As it so happens, there’s a sharp new report today out on the subject. Paul Barrett at the NYU Stern Center for Business and Human Rights looks at the origins and evolution of Section 230, evaluates both partisan and nonpartisan critiques, and offers a handful of solutions.
To me there are two key takeaways from the report. One is that there are genuine, good-faith reasons to call for Section 230 reform, even though they’re often drowned out by bad tweets that misunderstand the law. To me the one that lands the hardest is that Section 230 has allowed platforms to under-invest in content moderation in basically every dimension, and the cost of the resulting externalities has been borne by society at large.
Ellen P. Goodman, a law professor at Rutgers University specializing in information policy, approaches the problem from another angle. She suggests that Section 230 asks for too little — nothing, really — in return for the benefit it provides. “Lawmakers,” she writes, “could use Section 230 as leverage to encourage platforms to adopt a broader set of responsibilities.” A 2019 report Goodman co-authored for the Stigler Center for the Study of the Economy and the State at the University of Chicago’s Booth School of Business urges transforming Section 230 into “a quid pro quo benefit.” The idea is that platforms would have a choice: adopt additional duties related to content moderation or forgo some or all of the protections afforded by Section 230.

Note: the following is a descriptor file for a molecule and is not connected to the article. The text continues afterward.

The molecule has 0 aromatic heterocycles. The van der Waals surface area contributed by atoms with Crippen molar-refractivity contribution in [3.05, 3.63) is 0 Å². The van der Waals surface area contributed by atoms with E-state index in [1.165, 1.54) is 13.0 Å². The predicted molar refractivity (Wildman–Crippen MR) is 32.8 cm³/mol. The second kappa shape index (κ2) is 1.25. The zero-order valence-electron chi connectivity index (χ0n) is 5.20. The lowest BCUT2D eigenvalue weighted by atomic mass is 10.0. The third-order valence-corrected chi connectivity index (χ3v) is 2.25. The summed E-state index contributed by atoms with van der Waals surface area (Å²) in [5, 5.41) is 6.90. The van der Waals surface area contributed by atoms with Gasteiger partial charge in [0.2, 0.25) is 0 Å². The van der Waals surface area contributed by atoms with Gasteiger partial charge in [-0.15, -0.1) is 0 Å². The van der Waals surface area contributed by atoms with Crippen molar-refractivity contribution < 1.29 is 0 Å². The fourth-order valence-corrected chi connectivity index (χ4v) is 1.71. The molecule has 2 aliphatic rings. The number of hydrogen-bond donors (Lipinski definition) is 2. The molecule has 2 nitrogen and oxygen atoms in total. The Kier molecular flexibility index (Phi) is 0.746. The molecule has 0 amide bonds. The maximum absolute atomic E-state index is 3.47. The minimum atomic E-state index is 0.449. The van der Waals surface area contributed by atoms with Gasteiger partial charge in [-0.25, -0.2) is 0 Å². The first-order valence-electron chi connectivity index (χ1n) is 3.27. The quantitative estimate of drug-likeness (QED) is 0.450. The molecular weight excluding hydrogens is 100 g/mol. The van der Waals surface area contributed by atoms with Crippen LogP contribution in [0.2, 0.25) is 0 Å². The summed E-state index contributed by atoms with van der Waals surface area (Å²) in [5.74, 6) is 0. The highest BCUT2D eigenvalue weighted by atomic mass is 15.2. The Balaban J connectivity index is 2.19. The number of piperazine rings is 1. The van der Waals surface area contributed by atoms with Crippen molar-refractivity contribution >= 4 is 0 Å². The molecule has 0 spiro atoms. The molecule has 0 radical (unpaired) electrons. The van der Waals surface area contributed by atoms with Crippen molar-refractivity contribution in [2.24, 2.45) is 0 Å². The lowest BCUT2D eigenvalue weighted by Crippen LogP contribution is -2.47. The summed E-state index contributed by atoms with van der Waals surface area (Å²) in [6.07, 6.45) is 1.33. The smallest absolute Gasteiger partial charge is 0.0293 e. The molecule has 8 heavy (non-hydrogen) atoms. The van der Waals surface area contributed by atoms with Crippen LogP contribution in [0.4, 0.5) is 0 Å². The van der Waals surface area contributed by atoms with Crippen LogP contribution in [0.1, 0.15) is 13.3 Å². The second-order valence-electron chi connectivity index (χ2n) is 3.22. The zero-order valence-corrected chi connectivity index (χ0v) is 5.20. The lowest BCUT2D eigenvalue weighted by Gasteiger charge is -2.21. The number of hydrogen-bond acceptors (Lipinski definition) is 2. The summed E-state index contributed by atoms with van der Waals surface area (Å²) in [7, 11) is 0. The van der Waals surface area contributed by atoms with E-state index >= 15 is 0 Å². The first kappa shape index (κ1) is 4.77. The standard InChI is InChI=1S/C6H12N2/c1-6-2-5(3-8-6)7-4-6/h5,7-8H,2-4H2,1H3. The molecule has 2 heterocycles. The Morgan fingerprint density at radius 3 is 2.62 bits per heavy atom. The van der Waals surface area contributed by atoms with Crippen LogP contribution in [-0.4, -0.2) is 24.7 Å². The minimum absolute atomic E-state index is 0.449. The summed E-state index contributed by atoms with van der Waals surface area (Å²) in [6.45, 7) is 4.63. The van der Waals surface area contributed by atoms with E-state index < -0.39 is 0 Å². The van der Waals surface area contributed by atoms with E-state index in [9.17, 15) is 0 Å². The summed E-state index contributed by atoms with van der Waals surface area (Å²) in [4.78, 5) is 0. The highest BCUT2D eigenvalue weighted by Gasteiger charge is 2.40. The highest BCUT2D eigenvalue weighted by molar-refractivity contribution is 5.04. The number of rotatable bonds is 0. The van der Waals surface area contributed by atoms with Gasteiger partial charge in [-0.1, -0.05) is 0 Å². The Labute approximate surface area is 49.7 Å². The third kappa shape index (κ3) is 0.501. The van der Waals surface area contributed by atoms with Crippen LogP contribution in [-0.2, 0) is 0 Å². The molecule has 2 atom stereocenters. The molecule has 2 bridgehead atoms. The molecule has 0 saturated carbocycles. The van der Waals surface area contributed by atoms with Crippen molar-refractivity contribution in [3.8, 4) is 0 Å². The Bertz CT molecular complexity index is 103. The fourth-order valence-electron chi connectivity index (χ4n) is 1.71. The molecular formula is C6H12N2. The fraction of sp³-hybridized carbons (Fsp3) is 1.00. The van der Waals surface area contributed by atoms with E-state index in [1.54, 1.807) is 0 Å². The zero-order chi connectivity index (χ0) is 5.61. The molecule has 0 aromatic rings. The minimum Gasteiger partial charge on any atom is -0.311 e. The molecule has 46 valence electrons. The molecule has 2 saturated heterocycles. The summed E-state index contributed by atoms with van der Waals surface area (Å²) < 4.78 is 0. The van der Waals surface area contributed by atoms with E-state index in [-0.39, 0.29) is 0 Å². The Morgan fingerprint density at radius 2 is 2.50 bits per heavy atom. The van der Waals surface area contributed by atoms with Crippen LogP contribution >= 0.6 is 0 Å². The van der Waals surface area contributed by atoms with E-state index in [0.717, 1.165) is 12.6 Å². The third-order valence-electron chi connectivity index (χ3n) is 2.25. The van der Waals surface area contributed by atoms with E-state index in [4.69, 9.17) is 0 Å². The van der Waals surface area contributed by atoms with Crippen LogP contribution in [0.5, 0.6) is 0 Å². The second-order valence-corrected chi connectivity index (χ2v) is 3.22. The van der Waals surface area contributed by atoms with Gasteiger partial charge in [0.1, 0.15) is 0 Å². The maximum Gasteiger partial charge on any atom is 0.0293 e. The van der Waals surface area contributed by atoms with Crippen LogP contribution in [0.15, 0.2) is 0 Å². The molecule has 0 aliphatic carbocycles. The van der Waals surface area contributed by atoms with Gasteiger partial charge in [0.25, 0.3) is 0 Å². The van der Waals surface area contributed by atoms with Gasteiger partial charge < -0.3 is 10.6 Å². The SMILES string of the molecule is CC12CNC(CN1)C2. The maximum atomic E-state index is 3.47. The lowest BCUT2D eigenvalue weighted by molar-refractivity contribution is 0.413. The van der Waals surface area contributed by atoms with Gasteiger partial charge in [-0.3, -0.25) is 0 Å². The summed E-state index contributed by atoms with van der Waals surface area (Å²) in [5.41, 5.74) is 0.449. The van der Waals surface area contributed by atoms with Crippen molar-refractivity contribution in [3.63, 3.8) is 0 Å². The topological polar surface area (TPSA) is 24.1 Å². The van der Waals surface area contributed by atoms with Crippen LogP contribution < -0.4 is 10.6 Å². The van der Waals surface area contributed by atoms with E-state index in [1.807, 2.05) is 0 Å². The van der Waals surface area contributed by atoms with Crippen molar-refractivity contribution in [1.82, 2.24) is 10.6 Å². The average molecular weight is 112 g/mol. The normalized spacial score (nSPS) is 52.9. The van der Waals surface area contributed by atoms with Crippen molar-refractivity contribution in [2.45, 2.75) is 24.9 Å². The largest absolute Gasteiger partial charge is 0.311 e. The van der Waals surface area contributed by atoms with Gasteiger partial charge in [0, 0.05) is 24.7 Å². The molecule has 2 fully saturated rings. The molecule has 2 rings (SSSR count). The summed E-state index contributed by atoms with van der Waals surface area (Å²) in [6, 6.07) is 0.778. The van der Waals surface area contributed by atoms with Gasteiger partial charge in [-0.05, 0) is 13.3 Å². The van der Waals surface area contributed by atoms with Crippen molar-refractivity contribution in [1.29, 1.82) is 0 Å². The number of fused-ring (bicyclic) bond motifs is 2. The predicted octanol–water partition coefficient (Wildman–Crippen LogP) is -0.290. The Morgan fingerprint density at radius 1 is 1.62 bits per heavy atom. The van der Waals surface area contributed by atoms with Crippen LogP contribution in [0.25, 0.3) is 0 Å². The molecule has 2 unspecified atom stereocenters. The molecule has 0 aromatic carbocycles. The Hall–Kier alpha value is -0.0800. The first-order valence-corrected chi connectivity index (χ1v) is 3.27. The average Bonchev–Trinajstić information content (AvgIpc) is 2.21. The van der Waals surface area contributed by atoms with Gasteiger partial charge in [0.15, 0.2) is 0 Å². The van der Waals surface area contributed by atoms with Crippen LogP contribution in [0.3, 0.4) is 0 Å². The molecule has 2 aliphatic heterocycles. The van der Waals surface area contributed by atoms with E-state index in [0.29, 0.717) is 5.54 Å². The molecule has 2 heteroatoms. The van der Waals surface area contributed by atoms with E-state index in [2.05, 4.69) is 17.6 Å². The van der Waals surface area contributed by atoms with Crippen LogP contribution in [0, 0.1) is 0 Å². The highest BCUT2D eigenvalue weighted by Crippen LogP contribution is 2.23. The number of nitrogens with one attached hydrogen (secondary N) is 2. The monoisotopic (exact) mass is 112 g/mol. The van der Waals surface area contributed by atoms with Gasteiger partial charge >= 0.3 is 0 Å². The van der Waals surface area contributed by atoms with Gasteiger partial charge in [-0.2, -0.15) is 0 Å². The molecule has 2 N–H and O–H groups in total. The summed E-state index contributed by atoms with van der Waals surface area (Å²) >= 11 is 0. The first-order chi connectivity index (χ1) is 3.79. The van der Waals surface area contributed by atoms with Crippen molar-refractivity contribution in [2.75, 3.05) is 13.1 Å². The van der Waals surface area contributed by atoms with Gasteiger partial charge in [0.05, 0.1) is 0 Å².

The Stigler Center report provides examples of quids that larger platforms could offer to receive the quo of continued Section 230 immunity. One, which has been considered in the U.K. as part of that country’s debate over proposed online-harm legislation, would “require platform companies to ensure that their algorithms do not skew toward extreme and unreliable material to boost user engagement.” Under a second, platforms would disclose data on what content is being promoted and to whom, on the process and policies of content moderation, and on advertising practices.
This approach continues to enable lots of speech on the internet — you could keep those Moscow Mitch tweets coming — while forcing companies to disclose what they’re promoting. Recommendation algorithms are the core difference between the big tech platforms and the open web that they have largely supplanted, and the world has a vested interest in understanding how they work and what results from their suggestions. I don’t care much about a bad video with 100 views. But I care very much about a bad video with 10 million.